The green field scarf was part of our uniform issue at MCRD San Diego in the summer of 1962. We were never instructed on what to wear it with, how to wear it or when to wear it. I remember it being kind of silky. Is that my Alzheimer's starting to kick in? Still had it until several years ago or maybe I still do. I recall being shocked that we were required to pay for our sea bag issue and our bucket issue. Sure put a hole in my meager paycheck.
Like everyone else, I lusted after those Battle Jackets (Vandergrift Jackets) but I also badly wanted a green wool shirt that was worn under the utility jacket. I finally got one while at MCAS Cherry Point, but only got to wear it a couple of times. Wearing one of those made you one of the cool kids and salty.
We were also issued khakis, Summer Tropicals and Winter Greens. Because of the khakis, I was on the wrong end of the worst azs chewing of my enlistment, during CW Radar school, by the Gunny at Fort Bliss. Even though they made you look like Joe Sh-t the Rag Man ten seconds after you put them on, they were comfortable, so this salty young PFC decided to wear them. Wrong decision. Got called down to the Gunny's office and we didn't even make it out of the hall before he lit into me, informing me in no uncertain terms that I had better square my young azs away or it would turn to grass and he was the lawnmower. I stood at boot camp attention and sir'ed him like he was a Drill Instructor and I was back in boot camp. You can bet I got squared away mo' riki tik and stayed squared away for the remainder of my time there.
L/Cpl Lacey asked about favorite duty stations. Mine was Ft. Bliss Texas. It was like living in the lap of luxury. The chow was great, they ate off real plates and the civilian staff picked up your tray when you finished a meal. There were no fences, no gates and no liberty cards. There was no marching to class in formation and quite frankly, one tended to get a little lax. We had an inspection once a month on Saturday morning by the Gunny and some troop and stomp. Gunny tried (and succeeded) to make it interesting by teaching some silent drill to us. I remembered that Gunny's name a few years ago, but didn't write it down so now it's gone again.
Does anyone remember this Rube Goldberg way of marking the brown socks. (picture attached) I don't recall for sure, but I think we marked the tape and then ironed it on the socks. The crazy part is, it worked and the tape stayed stuck even after several washings.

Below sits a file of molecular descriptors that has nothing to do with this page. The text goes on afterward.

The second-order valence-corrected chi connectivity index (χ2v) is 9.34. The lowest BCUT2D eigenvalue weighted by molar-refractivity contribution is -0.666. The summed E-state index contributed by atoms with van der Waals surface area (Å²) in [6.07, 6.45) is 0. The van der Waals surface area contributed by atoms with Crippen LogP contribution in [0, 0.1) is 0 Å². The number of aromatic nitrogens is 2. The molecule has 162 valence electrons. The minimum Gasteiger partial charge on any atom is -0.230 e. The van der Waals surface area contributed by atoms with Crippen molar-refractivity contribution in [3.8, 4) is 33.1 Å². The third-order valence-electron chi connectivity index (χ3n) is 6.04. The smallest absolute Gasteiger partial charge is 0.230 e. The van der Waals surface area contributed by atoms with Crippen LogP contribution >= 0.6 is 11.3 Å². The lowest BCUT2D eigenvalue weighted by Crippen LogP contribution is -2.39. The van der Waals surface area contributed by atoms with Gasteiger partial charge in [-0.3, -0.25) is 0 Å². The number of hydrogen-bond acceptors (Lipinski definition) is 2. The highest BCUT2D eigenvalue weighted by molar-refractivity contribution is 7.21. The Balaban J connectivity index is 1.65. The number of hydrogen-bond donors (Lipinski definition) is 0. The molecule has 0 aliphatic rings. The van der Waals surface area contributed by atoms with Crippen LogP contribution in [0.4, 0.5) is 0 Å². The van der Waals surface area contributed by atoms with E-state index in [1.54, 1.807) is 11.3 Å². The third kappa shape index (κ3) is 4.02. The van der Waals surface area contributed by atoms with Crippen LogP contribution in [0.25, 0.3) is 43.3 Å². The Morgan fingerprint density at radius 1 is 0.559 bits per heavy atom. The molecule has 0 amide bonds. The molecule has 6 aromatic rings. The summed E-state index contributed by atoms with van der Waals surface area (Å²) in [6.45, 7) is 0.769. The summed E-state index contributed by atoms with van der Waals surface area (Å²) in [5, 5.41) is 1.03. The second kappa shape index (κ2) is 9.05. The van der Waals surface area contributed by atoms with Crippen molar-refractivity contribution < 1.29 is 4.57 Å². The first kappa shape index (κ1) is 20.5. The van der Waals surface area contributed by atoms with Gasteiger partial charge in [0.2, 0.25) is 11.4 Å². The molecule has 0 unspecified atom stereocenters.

Gunny K – I think our shooting badges were handed out at Camp Matthews after we qualified and before we moved back to San Diego. Your mileage may vary. I could be wrong, it's been known to happen. All Marine Corps emblems were issued along with the uniforms and a card with the emblems outlined so you could mount them on it for the "Things on the Springs" inspection.
The only "brutalization" I remember from boot camp was Sgt Pacheco pinching the cr-p out of me (deserved) for some infraction while practicing for the final inspection. Others from my platoon tell a different story but those are their memories, not mine. I don't know if you would call this brutalization or not, but our Platoon Commander (Sr. Drill Instructor for you boots) made Pvt. Paulussen do a bunch of step-ups before he would let him go to sick bay. Turns out Pvt. Paulussen had a fractured foot, got set back and didn't graduate with the platoon.
Rusty Norman – Re: Pith Helmets. Did some research some months back on the Pith Helmet/Campaign Cover issue. It looks like 1952 or maybe 1953 was the last year Drill Instructors wore Pith Helmets. From then until 1957 when they started wearing Campaign Covers, they wore Barracks Covers.
As a side note, every time I run into a Marine out and about and we start jaw jackin' (usually much to the chagrin of his spouse or my lady friend) I almost always ask if he gets Sgt Grit's weekly newsletter. Thank you Don. No Marine should be without it.
Forged on the anvil of discipline.
The Few. The Proud.